East Oak Lane opponents of a mixed-income housing development in their neighborhood plan to protest again, though no date has been selected, according to a community organizer on Wednesday.

The Refuge Evangelical Baptist Church aims to construct a $15.1 million four-story apartment building on a vacant lot at 1122 Oak Lane with 40 one-bedroom apartments for senior citizens. Ninety percent of the units would be priced at or below $1,000 a month.

The church and its development partners — Conifer Realty and BCM Affordable Housing — need a variance from the city’s Zoning Board of Adjustment and tax credits from the Pennsylvania Housing Finance Agency to build the project.

Bruce Morgan, who heads BCM Affordable Housing, told the Tribune last week that the project had been “misconstrued” by opponents and the project had been redesigned to address concerns.

David Anker, a member of the Oak Lane Community Action Association, organized a protest last week in front of the Oak Lane Branch Library at 6614 N. 12th St. It gave more than 70 residents in attendance last Thursday an opportunity to voice their displeasure about the project, which is being supported by Councilwoman Cherelle Parker.

Anker has concerns about the construction and the negative effects the development may have on the community.

“The effect this high-density development in this location would have on residents includes increased risks to safety from traffic and congestion including for next-door Ellwood Elementary, pressure on existing infrastructure insufficient to support these added residences including making Oak Lane impassible for the next-door Fire Station,” he said.

The proposed complex would be built on the vacant lot, which is across the street from Oak Lane Library.

“I was proud to stand with my neighbors and to voice our opposition to this ill-placed development,” said Milay Galvez, a resident of East Oak Lane. “For years we have had a dialogue with the property owner and Cherelle Parker, and consistently rejected their plan but they have been deaf to the majority voice in East Oak Lane.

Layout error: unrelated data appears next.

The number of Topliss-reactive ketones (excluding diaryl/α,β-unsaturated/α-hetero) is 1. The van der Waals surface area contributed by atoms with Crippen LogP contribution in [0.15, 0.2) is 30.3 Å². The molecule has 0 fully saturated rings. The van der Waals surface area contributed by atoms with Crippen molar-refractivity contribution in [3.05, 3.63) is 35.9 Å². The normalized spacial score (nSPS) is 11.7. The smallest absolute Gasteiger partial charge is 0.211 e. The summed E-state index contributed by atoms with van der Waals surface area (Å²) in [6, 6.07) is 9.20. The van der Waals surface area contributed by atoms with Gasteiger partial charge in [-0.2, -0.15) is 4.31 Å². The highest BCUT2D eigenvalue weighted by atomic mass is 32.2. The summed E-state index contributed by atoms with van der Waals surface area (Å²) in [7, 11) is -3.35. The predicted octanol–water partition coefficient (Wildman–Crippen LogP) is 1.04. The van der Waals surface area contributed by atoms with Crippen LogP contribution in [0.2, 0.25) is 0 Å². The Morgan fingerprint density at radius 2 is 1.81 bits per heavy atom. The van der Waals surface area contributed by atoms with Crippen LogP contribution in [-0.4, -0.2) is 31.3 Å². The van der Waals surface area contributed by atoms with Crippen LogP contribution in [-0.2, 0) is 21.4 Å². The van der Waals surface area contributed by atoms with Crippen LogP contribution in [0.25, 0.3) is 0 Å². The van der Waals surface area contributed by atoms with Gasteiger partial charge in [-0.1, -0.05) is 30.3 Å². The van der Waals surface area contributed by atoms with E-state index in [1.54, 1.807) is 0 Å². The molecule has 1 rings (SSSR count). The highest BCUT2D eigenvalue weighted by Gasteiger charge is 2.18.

“This leaves us with no other recourse than to protest to preserve our neighborhood and the families living here,” Galvez said.

Displayed on the church’s website, visitors can listen to a video message from Wilbert S. Richardson, pastor of Refuge Evangelical Baptist Church, about the Gwendolyn Richardson Arms senior living apartments. In the video, Richardson describes the housing complex as a “need” and welcomes questions.

Richardson also provides a blueprint of the proposed apartments along with sponsors, which include Conifer Realty and BCM Affordable Housing. Parker isn’t listed as a sponsor on the brochure, but residents are calling her one.

Richardson told the Tribune last week that plans were launched in 2016 to build affordable housing for senior citizens on the church-owned property.

“There is absolutely no affordable housing in East Oak Lane. Period,” he said, citing a dearth of options in the area.

Yvette Young, who lives next to the now-vacant site, envisions what she considers better options for the land.

“I would love for the church to open the lot for the community, so kids can play there, the community can plant there,” she said. “I would love for it to continue to be a green space. This is a zoning change, the church is asking for a variance, and variance is temporary. They’re building a structure that’s going to be there permanently and that’s going to violate the high restrictions, the whole use of this space.”

The Gwendolyn Richardson Arms apartment amenities would include a community green space, according to the plans.

Young points out congestion from the numerous apartment complexes already run along 11th and 12th streets.

“There’s probably about 50 apartment buildings in the vicinity of 19126 and in this area,” she said. “While they may not specifically be for seniors, there’s a lot of high-density housing already.”

Young is afraid of losing her comfort. “I’ll be directly impacted by losing my sunlight, my privacy. They’re asking me to sacrifice my front yard, my porch, and my backyard,” she said.

Like many others, Anker thinks the development is not a bad idea, but it is not the best idea for that particular site.

“Simply put, that location is the wrong one for this project,” he said. “We welcome such a development elsewhere in our area, but firmly reject the plan and call out Cherelle Parker for supporting the project and ignoring the will of the majority of East Oak Lane residents.”

Parker said in a written statement that her office has held two community meetings about the project and met with the board of the Oak Lane Community Action Association.

"My support for this project stems from the clear and growing need for senior housing and the benefits it will bring to this community including new and improved sidewalks, better pedestrian lighting, and an exterior green space that will be open to the public," she said. "This area is one of the community gems of the 9th District."

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